By Tom Gayda
I am a First Amendment fighter. I have long stood by supporting people’s rights to say and do what they want. But then came social media.
There is a fine line between what is right and what is wrong sometimes. Sadly, with the never-ending onslaught of posts, likes and tweets, the notion of acting responsibly has at times taken a backseat.
It isn’t my intent to curtail one’s First Amendment rights. However, I think we must all do a better job showing future adults that not everything in life is post-worthy and what one posts can follow a person for life.
There are responsibilities that come with one’s rights. And while one can basically say anything he or she wants on social media, that isn’t always the smartest thing to do. I warn my own students to think about the image they are projecting by their social media use. Dropping “f-bombs” like nothing might make one hip with their social circle, however others who see such warfare might think twice about interacting with the offender.
I also ask my students to tell me how it’s going to be when their kids are old enough to take advantage of the latest Internet craze and can see everything their mom or dad posted when they were teenagers. Ouch! (Never mind the dancing!) Life went on for millions of years without people sharing with the world their every innermost secret. Somehow we can survive with fewer posts.
Schools patrolling their students Internet activities hardly seems like a good use of time, however it is important kids know there can be consequences to what they post, be it legally or not. Many folks tend to get extra courage behind the safety of their smartphone. We can support free speech and teach how to use it responsibly.
Times are changing and so do the ways we communicate. Think first, and remember, everything you say today will be out there forever.
Looking for stories that enable your students to make a significant difference?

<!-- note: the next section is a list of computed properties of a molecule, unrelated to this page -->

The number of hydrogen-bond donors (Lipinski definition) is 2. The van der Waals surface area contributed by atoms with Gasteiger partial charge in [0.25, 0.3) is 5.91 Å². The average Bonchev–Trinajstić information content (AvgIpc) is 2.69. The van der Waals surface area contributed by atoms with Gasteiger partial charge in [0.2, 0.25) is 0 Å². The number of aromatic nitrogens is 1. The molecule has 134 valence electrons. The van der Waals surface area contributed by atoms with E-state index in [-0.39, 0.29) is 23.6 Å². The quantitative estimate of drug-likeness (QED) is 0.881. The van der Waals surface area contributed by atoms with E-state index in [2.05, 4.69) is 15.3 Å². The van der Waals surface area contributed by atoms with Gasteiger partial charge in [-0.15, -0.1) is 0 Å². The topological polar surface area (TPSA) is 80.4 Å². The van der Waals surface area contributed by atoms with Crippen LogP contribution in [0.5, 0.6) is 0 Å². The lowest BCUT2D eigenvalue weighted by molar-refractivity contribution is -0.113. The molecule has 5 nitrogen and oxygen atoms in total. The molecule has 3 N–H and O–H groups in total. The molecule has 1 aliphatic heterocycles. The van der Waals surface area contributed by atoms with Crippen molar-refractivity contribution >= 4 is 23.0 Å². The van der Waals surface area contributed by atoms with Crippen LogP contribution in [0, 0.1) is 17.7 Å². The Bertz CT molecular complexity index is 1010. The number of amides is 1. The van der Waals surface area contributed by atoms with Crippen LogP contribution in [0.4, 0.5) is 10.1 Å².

Here are three possibilities for localization and expansion:
• Should schools monitor students’ social media sites
This article raises the issue whether software can or should be expected to determine if students’ postings can be considered cyberbullying. The article seems to raise the same concepts and approaches those who supported Internet filtering did, saying software could be so finely designed to judge why students meant. Cyberbullying is a serious issue facing schools, but numerous groups also argue attempts to limit it must have a constitutional basis. Background on this topic should be extensive.
• SR: the right to be nonpolitical
Should homework assignments involve students in political activities? A similar question might challenge giving students class credit to engage in essay writing for contests or other prizes. Do your schools have policies on these practices?
• Shools not inspiring student to participate in civic life, Stanford scholar says
The premise of this article is that students are not taught who to become engaged in society, that facts about democracy, citizenship and government are not enough. Active participation, the author urges, is the key. In your school, what is billed as civic involvement, and are the students given a real change to make a difference?
Two items of note to scholastic media and student expression so far this first full week of August, and the week is just starting. Both issues could be localized into solid stories no matter where your school is.
• I heart boobies: The 3rd circuit ruled en banc Aug. 5 that a PA school’s ban of “I heart boobies” bracelets was unconstitutional because such expression was about political or social issues and did not qualify as lewd speech.
The school had argued that the bracelets were “harmful and confusing” to middle school students, the Student Press Law Center reported. The SPLC also indicated the decision allowed schools to ban speech that is “plainly” lewd and cannot be seen has having a political or social message.
According to the Washington Post’s report, the school’s lawyer said the ruling leaves schools no guidance for interpretation about how to interpret a growing amount of double-entendres they say will cause disruption.
• Restrictive social media policy: The Lodi Unified, California, schools intend to enforce what students call a repressive social media policy requiring students in activities from athletics to clubs to sign before they can participate. The policy, according to a report from a Aug. 5 recordnet.com story, would allow school officials to punish students for social media posts made on or off school grounds, including retweets and likes that the school finds “inappropriate.”